How Can the Cross Motivate Your Ministry? -- By: George M. Bowman

Journal: Reformation and Revival
Volume: RAR 05:1 (Winter 1996)
Article: How Can the Cross Motivate Your Ministry?
Author: George M. Bowman


How Can the Cross Motivate Your Ministry?

George M. Bowman

What actually motivates us to serve the Lord? I ask this because many of those in the ministry—even in the Reformed ministry—are working from the wrong motives. Some are motivated to make a name for themselves. Others are preaching or teaching or writing primarily to earn money. Some want to attract large audiences. Building their own little ecclesiastical empires over which they can be the authority motivates some. Then there are those who desire to impress people with their theological knowledge. Christian ministers, educators and writers who are wrongly motivated are way off track. They have forgotten that Paul’s most powerful motive for dedicating his life to the ministry was the Cross of the Lord Jesus Christ.

“But may it never be that I should boast,” he said, “except in the Cross of our Lord Jesus Christ, through which the world has been crucified to me, and I to the world” (Gal. 6:14).

Under the assumption that some who read this could be preaching, teaching or writing for the wrong reasons, I submit that you cannot hope to solve your problem without striving to gain a more accurate view of the Cross of Jesus Christ. We all need that view because there is nothing like the Cross of Christ to motivate us to live for Him and devote ourselves to His service.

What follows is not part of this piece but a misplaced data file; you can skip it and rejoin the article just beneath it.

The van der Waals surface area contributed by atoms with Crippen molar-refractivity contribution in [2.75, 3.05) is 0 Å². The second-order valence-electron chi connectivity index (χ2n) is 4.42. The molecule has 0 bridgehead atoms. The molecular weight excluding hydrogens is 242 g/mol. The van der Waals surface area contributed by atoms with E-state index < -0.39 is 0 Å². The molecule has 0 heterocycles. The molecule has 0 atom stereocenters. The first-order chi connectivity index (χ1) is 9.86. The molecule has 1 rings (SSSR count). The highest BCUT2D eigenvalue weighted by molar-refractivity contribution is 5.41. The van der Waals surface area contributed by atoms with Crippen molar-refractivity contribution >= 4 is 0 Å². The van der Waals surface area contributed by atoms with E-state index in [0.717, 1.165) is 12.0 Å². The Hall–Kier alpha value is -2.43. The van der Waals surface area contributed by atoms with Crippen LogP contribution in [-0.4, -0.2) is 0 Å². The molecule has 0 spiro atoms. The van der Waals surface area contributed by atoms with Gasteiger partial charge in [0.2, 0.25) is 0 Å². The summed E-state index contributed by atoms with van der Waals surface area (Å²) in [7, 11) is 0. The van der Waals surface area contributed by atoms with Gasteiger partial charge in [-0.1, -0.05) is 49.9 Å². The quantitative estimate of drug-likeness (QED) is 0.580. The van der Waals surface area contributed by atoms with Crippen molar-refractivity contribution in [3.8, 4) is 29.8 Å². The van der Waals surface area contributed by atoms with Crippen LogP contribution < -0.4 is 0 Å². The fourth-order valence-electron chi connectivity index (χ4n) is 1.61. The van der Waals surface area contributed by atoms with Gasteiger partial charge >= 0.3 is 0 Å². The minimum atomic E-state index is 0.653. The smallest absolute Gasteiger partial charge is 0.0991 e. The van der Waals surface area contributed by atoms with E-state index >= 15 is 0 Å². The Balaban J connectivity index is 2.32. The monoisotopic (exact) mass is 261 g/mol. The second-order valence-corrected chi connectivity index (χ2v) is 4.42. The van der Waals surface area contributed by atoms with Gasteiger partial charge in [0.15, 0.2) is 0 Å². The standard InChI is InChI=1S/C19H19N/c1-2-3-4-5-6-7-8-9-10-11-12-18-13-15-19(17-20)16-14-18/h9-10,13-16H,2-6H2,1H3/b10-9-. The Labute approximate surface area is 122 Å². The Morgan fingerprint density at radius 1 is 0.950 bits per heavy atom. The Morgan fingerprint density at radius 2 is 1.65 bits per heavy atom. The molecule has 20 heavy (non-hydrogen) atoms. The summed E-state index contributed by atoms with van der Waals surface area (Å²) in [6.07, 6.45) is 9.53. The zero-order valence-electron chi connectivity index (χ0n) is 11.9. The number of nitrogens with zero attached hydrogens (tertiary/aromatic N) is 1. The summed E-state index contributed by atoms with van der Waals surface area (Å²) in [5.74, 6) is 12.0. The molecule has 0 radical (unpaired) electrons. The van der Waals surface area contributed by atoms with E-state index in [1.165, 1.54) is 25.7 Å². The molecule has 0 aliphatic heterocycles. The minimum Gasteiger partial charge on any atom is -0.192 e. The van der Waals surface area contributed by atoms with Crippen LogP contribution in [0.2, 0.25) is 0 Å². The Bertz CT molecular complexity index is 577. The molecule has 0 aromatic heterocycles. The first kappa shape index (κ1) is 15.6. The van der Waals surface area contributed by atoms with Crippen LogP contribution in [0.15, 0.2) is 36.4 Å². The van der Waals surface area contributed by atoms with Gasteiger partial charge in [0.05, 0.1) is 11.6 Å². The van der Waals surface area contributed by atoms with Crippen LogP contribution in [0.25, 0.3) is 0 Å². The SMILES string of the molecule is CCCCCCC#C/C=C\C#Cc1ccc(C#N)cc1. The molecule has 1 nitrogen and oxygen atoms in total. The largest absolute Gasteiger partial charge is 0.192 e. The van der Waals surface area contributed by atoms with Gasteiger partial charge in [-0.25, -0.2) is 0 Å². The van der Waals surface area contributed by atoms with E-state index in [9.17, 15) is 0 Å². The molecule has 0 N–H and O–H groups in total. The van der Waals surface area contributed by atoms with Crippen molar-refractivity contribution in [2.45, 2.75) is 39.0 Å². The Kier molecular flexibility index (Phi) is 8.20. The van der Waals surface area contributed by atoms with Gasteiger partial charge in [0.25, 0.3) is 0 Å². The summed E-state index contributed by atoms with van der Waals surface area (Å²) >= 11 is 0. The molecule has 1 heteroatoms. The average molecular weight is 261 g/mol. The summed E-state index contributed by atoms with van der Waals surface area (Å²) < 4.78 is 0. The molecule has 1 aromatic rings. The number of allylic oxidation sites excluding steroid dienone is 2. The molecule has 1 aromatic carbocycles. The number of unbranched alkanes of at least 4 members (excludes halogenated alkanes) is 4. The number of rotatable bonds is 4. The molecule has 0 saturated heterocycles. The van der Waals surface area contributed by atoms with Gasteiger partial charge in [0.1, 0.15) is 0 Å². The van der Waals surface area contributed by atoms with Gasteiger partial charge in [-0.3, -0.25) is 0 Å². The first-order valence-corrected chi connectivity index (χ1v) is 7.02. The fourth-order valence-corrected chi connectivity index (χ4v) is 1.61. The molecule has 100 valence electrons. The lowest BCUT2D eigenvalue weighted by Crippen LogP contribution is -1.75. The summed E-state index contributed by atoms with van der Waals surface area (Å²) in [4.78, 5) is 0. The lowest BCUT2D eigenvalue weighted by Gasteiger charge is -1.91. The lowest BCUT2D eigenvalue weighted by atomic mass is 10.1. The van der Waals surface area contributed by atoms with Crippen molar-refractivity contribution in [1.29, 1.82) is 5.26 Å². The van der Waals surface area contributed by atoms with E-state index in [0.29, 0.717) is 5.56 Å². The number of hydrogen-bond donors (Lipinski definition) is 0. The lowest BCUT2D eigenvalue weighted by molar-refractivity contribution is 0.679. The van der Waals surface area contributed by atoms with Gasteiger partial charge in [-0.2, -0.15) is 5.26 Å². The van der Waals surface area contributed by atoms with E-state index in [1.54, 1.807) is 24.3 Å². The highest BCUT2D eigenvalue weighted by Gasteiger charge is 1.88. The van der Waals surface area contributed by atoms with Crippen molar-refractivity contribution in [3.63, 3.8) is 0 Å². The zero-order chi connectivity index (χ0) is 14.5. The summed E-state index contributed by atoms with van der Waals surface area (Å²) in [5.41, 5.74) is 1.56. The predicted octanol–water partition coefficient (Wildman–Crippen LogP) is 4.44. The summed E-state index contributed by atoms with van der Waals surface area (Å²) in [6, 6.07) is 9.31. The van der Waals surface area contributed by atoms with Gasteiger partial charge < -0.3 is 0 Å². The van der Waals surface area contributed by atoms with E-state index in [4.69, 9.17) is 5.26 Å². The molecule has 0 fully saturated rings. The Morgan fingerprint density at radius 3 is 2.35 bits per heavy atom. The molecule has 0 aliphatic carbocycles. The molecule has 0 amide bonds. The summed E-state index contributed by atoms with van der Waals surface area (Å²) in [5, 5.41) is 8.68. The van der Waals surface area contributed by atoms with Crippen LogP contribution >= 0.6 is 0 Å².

Whether you area minister, educator, missionary or writer, you can witness the evangelistic and edifying power of the cross in your ministry. You can increase your influence in the lives of those within the radius of your spiritual guidance by acting on these suggestions about the Cross of Christ.

Stimulate Your Mind with the Nature of the Cross

Before we can understand the nature of Christ’s sacrifice, we have to acknowledge that trying to keep the law cannot save anyone. In fact, the very existence of the law defines sin and condemns the whole world as guilty before God. Some argue that we should use the Old Testament law to convict

men of their sin and guilt. But Paul’s intense study of the law did not convict him of his sin. In fact, under the law, he thought he was blameless. It took a direct revelation from God in Christ crucified and risen to show him the true nature of his sin. Convicting men of their sin is not the work of the law. According to Christ, conviction is the work of the Holy Spirit (John 16:8).

Three facts about the law demonstrate its inability to make any contribution to the Salvation of sinners. First, the law revealed sin to be exceedingly sinful. Second,...

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